If you've been following the story (and likely on the edge of your seat, with bated breathe for the big finale, like most of America), well, be thankful Scotty is in preschool today and I have time to type this up. 'Cause the ending is totally worth it.
Incredibly, Scotty slept through the Amazing Smith family's entire visit. This includes a skirmish between the children that may or may not involved scratching. I'm not sure who was the perpetrator and who was the victim, but the minute the cry erupted from the house, Courtney practically backflipped off the ladder (great form, nice landing - she's a former gymnast) to separate the kids. Jenny reluctantly came down from the ladder using her ninja prow-ness and did not break a single bone, despite my massive anxiety as I steadied the ladder. Seriously, these people just shot to the top of my list of "Must find/Make camp with" in the event of a zombie apocalypse. Incredibly helpful, skilled folks.
We headed to the park for the rest of the afternoon and came home to not only find the cat still in the tree, but a small crowd that had gathered under the tree. Apparently, all of our neighbors wanted to make sure we knew there was a cat in our tree. I was starting to feel like a pregnant woman who got the same questions over and over again - yes, I'm pregnant. It's a boy. Due in April. We know there's a cat in our tree. He's our cat. Yes, we have called everyone under the sun who could possibly remove him. No, people are incredibly unhelpful. Thanks for your concern. (FYI: totally not pregnant. Just wanted to confirm that. Simply using it as an example). Even the mom at the end of the block who has the super cute two-year old little girl came down. I've always felt like she was a bit snubbish (not snobbish, just snubbish - you know, like she keeps snubbing me despite my friendly waving). It was nice to chat with her, although I fear I just confirmed her beliefs that the people who live in the greyish-brown house with the pot of dead mums are serious whack-jobs.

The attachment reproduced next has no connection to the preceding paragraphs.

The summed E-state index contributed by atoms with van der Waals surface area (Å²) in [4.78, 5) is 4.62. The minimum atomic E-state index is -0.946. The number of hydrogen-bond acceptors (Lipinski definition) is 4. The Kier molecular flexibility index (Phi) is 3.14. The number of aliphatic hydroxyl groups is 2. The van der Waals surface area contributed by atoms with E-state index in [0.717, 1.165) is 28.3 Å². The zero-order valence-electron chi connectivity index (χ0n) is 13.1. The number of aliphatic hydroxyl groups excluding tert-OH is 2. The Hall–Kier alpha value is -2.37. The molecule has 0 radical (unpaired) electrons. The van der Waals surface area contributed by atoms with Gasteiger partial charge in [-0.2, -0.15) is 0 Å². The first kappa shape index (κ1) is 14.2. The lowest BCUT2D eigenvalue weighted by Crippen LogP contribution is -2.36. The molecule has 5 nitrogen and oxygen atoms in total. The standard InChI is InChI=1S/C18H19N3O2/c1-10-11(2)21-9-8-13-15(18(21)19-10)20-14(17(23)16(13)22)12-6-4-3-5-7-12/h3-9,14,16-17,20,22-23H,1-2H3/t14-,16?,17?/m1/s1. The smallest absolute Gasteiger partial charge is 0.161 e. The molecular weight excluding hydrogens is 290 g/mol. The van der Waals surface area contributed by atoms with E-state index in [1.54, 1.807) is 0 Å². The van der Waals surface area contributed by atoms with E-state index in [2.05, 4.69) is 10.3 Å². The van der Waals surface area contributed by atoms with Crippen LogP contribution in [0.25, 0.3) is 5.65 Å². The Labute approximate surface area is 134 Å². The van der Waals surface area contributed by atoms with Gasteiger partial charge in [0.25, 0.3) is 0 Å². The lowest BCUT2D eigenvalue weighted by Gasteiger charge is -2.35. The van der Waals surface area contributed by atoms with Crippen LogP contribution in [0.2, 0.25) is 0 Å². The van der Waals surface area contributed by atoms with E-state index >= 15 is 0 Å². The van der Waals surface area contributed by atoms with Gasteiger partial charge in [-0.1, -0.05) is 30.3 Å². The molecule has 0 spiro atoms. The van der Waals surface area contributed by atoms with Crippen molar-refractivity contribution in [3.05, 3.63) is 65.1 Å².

You can't win 'em all.
My very sweet and wickedly funny friend Katie had the serious misfortune of posting a comment on Facebook page that brought her front and center into the situation. When I (mostly-jokingly) asked her if she had a tall ladder, she replied, "Yes, we do." Whoa, back up the bus. Seriously? And she was willing to share it? We chatted later in the night and ascertained that yes, they have the ladder but no, we do not believe it is high enough to reach Zigmund. Plus, she had done some research and discovered pillow cases and/or a cat carrier with a pulley-system are usually necessary for a high-tree cat rescue. Bravo to Katie for putting in 100x more effort than I did. I just kept pacing and yelling encouraging words to the cat throughout the day. Google was the farthest thing from my mind.
So I readied myself for a long night of Zigmund howling outside. The poor, pitiful creature looked miserable, but the idea was wait and trust, right? I can do this. Wait. Trust. Bugger me.
And then Katie called back three minutes later and informed me that her husband Ryan already had his shoes laced up and was on his way over. He also did not subscribe to the "wait and trust" method either and couldn't stomach the idea of Zigmund alone, cold, and hanging from a branch. Quite honestly, this is probably one of the most unselfish gestures I've ever heard of. It was dark and windy. This man had no ties to this cat but was willing to spend his Tuesday night climbing trees? For our cat-in-law? God bless this man.